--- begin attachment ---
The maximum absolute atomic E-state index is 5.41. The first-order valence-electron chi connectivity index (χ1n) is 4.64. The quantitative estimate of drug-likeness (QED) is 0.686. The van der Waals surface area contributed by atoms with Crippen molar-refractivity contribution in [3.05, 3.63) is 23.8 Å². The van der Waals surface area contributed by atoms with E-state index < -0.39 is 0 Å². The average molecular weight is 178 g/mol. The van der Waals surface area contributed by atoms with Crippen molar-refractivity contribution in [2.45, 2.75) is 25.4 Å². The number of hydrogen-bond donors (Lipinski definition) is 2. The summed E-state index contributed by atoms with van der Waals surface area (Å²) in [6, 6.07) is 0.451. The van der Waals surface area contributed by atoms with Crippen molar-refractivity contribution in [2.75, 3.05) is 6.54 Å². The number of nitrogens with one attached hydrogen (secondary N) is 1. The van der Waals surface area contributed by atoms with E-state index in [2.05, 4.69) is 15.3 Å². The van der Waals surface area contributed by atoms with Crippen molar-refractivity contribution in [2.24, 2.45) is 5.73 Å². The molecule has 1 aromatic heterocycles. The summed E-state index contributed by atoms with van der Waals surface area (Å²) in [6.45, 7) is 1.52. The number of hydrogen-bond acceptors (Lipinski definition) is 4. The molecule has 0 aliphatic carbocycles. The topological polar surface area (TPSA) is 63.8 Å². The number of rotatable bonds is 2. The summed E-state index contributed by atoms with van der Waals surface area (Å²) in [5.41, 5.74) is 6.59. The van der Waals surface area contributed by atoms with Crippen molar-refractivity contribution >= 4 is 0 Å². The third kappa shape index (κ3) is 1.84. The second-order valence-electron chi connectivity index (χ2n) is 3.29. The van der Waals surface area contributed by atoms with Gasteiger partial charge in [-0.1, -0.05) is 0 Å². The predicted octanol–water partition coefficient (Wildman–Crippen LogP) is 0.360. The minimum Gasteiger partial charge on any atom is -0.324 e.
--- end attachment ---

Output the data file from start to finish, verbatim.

The maximum absolute atomic E-state index is 5.41. The first-order valence-electron chi connectivity index (χ1n) is 4.64. The quantitative estimate of drug-likeness (QED) is 0.686. The van der Waals surface area contributed by atoms with Crippen molar-refractivity contribution in [3.05, 3.63) is 23.8 Å². The van der Waals surface area contributed by atoms with E-state index < -0.39 is 0 Å². The average molecular weight is 178 g/mol. The van der Waals surface area contributed by atoms with Crippen molar-refractivity contribution in [2.45, 2.75) is 25.4 Å². The number of hydrogen-bond donors (Lipinski definition) is 2. The summed E-state index contributed by atoms with van der Waals surface area (Å²) in [6, 6.07) is 0.451. The van der Waals surface area contributed by atoms with Crippen molar-refractivity contribution in [2.75, 3.05) is 6.54 Å². The number of nitrogens with one attached hydrogen (secondary N) is 1. The van der Waals surface area contributed by atoms with E-state index in [2.05, 4.69) is 15.3 Å². The van der Waals surface area contributed by atoms with Crippen molar-refractivity contribution in [2.24, 2.45) is 5.73 Å². The molecule has 1 aromatic heterocycles. The summed E-state index contributed by atoms with van der Waals surface area (Å²) in [6.45, 7) is 1.52. The number of hydrogen-bond acceptors (Lipinski definition) is 4. The molecule has 0 aliphatic carbocycles. The topological polar surface area (TPSA) is 63.8 Å². The number of rotatable bonds is 2. The summed E-state index contributed by atoms with van der Waals surface area (Å²) in [5.41, 5.74) is 6.59. The van der Waals surface area contributed by atoms with Crippen molar-refractivity contribution >= 4 is 0 Å². The third kappa shape index (κ3) is 1.84. The second-order valence-electron chi connectivity index (χ2n) is 3.29. The van der Waals surface area contributed by atoms with Gasteiger partial charge in [-0.1, -0.05) is 0 Å². The predicted octanol–water partition coefficient (Wildman–Crippen LogP) is 0.360. The minimum Gasteiger partial charge on any atom is -0.324 e.